Micki also practiced extended breastfeeding, letting each child decide when to wean, and nursed two children at once. Through our last four children, she nursed fifteen years straight, even during pregnancy. This is the way we discovered that worked for us, the way that was unique to our family. The other day we were watching a video of our first daughter Glory's birth (a waterbirth at home) and at the end of the segment, the tape shows Micki nursing both Glory on one breast and our youngest son, Andy, on the other. Andy, now 22, was watching it with us, and he said, "That was one of my best memories. That's one of the deepest bonding experiences between siblings." In Glory's birth announcement we included a picture of both her and Andy nursing together, and in the caption we put a quote by John Milton: "For we were nursed upon the self-same hill."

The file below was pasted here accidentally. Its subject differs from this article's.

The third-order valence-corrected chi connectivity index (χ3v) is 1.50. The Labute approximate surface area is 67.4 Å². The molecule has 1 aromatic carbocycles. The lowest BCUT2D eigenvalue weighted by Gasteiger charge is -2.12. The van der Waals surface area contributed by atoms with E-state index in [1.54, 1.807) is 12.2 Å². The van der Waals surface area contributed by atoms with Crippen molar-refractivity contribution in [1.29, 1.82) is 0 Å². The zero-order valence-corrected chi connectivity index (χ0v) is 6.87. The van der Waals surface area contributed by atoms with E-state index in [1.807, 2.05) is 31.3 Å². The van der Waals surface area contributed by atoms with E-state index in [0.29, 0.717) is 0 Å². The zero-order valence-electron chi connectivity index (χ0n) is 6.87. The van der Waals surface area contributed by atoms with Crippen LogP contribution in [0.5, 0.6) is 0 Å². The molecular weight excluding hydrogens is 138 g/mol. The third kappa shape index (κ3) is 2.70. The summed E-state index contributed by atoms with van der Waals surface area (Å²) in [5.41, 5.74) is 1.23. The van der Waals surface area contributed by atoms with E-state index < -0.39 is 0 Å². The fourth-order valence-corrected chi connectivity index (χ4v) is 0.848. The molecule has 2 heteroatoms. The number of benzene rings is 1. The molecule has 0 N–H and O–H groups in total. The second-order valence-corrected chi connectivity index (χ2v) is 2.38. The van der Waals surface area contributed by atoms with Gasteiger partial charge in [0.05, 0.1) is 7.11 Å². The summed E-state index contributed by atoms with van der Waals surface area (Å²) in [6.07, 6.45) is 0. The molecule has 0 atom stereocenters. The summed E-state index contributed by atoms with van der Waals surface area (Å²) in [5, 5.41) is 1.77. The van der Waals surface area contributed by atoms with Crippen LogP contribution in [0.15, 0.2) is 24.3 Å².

Humor is important, too. There were times when Micki had troubles that made her feel awful. She once had a lump surgically removed from her breast, and as the wound was trying to heal, milk would painfully leak out of it. Other times, milk would squirt out of a nipple, even across the room, once hitting me in the eye. Micki's hormones were going wild, and she felt like she was falling apart, like she was losing control of her body. Enter goofy me. When the milk hit me in the eye, I reacted like an overacting victim in lazer tag. I grabbed my eye and stumbled back, putting on a great show, and got Micki to laughing. We tried to harmonize with her hormones (is that called "hormony"?), or, as the saying goes, "put 'fun' back in dysfunctional."